The FELCN achieved numerous high-profile successes in 2012, including the destruction of multiple cocaine labs in the Carrasco National Park and the Yapacani region. According to the Bolivian government, FELCN seized 32.1 MT of cocaine base and 4.2 MT of cocaine hydrochloride (HCL), representing a 13 percent increase in the amount of cocaine base seized and a 26 percent decrease in the amount of HCL seized over 2011. FELCN also destroyed 37 cocaine HCL processing labs and 4,433 rustic cocaine labs, a 48 percent increase and 16 percent decrease from the same period in 2011, respectively. 

The FELCN arrested and charged 4,317 individuals on narcotics-related offenses in 2012, a 10 percent increase from 2011 in which 3,930 individuals were charged with narcotics offenses. Prosecutors reported 465 drug convictions in 2012, although some of these convictions may have stemmed from arrests made in previous years.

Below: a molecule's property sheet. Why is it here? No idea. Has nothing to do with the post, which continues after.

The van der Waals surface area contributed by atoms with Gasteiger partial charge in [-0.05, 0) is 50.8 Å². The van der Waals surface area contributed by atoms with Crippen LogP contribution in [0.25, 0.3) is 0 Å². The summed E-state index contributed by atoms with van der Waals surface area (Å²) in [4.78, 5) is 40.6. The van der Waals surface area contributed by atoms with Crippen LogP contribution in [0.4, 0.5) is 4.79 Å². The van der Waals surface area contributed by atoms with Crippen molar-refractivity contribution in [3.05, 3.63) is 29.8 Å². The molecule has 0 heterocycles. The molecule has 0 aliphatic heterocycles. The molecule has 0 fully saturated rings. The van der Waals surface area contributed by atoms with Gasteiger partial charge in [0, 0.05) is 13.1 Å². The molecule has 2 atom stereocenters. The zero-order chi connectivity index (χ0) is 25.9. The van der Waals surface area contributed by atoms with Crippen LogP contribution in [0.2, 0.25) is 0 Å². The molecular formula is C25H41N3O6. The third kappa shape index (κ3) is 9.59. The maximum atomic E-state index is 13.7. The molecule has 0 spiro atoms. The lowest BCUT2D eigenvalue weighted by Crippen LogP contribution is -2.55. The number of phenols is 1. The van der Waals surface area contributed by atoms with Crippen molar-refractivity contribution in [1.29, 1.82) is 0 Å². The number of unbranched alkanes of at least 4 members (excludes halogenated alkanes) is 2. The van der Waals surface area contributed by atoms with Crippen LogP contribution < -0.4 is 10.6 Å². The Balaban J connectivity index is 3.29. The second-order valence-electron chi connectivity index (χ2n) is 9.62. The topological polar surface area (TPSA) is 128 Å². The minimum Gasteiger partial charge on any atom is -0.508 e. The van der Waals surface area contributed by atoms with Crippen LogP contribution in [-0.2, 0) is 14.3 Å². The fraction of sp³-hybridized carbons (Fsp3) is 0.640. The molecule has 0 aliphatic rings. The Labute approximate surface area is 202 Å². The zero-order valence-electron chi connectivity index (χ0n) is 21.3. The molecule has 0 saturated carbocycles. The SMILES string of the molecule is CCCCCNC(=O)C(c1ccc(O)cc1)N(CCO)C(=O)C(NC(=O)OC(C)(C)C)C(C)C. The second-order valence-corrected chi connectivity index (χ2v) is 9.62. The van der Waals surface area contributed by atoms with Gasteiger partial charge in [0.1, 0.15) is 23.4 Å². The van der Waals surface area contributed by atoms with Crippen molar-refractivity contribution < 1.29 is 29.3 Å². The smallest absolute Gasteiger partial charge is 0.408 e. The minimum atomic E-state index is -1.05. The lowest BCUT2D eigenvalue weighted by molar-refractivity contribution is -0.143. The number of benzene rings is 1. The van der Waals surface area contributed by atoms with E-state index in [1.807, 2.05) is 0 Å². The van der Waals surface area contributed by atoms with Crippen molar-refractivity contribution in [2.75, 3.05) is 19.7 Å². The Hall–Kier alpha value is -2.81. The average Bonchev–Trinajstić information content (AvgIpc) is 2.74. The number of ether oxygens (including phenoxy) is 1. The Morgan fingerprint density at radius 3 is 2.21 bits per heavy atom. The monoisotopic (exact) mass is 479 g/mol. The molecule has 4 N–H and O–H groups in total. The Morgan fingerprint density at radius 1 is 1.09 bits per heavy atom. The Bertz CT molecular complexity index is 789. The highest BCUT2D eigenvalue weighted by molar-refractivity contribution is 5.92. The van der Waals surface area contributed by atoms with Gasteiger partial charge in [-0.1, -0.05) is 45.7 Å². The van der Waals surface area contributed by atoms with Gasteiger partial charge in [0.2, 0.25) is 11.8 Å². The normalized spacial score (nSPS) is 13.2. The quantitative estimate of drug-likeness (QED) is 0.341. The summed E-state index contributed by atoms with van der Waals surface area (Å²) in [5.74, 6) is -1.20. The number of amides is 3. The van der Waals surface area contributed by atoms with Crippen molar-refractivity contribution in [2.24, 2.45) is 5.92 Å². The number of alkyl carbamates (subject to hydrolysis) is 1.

3. Drug Abuse Awareness, Demand Reduction, and Treatment

The last Bolivian-sponsored domestic drug use study was completed in 2008. A U.S.-sponsored study entitled “Drug Use in Bolivia 1992-2010” showed a steady increase in drug use throughout the country. A 2011 study on student drug use also show increased consumption of marijuana, cocaine, and cocaine base, but no studies were performed in 2012. 

The United States sponsored a UNODC-implemented school-based drug abuse prevention program targeting 100,000 students. The United States also funded four drug-abuse prevention and rehabilitation projects as well as a drug education and rehabilitation program with a Bolivian youth soccer academy. Internet resources were developed for drug demand reduction and treatment in two cities.